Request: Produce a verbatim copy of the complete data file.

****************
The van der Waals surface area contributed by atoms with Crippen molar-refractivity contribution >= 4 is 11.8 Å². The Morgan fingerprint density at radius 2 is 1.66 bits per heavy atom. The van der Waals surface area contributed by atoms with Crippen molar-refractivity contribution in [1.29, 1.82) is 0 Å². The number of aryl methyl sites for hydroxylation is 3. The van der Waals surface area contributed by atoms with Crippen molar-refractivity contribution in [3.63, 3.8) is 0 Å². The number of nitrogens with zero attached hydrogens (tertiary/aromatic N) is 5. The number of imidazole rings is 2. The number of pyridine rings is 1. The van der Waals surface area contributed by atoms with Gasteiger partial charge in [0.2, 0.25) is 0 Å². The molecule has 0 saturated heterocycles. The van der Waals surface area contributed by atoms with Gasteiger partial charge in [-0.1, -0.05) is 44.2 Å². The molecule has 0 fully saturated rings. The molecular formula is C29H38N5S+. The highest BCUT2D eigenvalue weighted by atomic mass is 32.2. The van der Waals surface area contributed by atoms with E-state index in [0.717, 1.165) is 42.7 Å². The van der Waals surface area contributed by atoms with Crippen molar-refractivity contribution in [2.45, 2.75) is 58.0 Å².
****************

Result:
The van der Waals surface area contributed by atoms with Crippen molar-refractivity contribution >= 4 is 11.8 Å². The Morgan fingerprint density at radius 2 is 1.66 bits per heavy atom. The van der Waals surface area contributed by atoms with Crippen molar-refractivity contribution in [1.29, 1.82) is 0 Å². The number of aryl methyl sites for hydroxylation is 3. The van der Waals surface area contributed by atoms with Crippen molar-refractivity contribution in [3.63, 3.8) is 0 Å². The number of nitrogens with zero attached hydrogens (tertiary/aromatic N) is 5. The number of imidazole rings is 2. The number of pyridine rings is 1. The van der Waals surface area contributed by atoms with Gasteiger partial charge in [0.2, 0.25) is 0 Å². The molecule has 0 saturated heterocycles. The van der Waals surface area contributed by atoms with Gasteiger partial charge in [-0.1, -0.05) is 44.2 Å². The molecule has 0 fully saturated rings. The molecular formula is C29H38N5S+. The highest BCUT2D eigenvalue weighted by atomic mass is 32.2. The van der Waals surface area contributed by atoms with E-state index in [0.717, 1.165) is 42.7 Å². The van der Waals surface area contributed by atoms with Crippen molar-refractivity contribution in [2.45, 2.75) is 58.0 Å².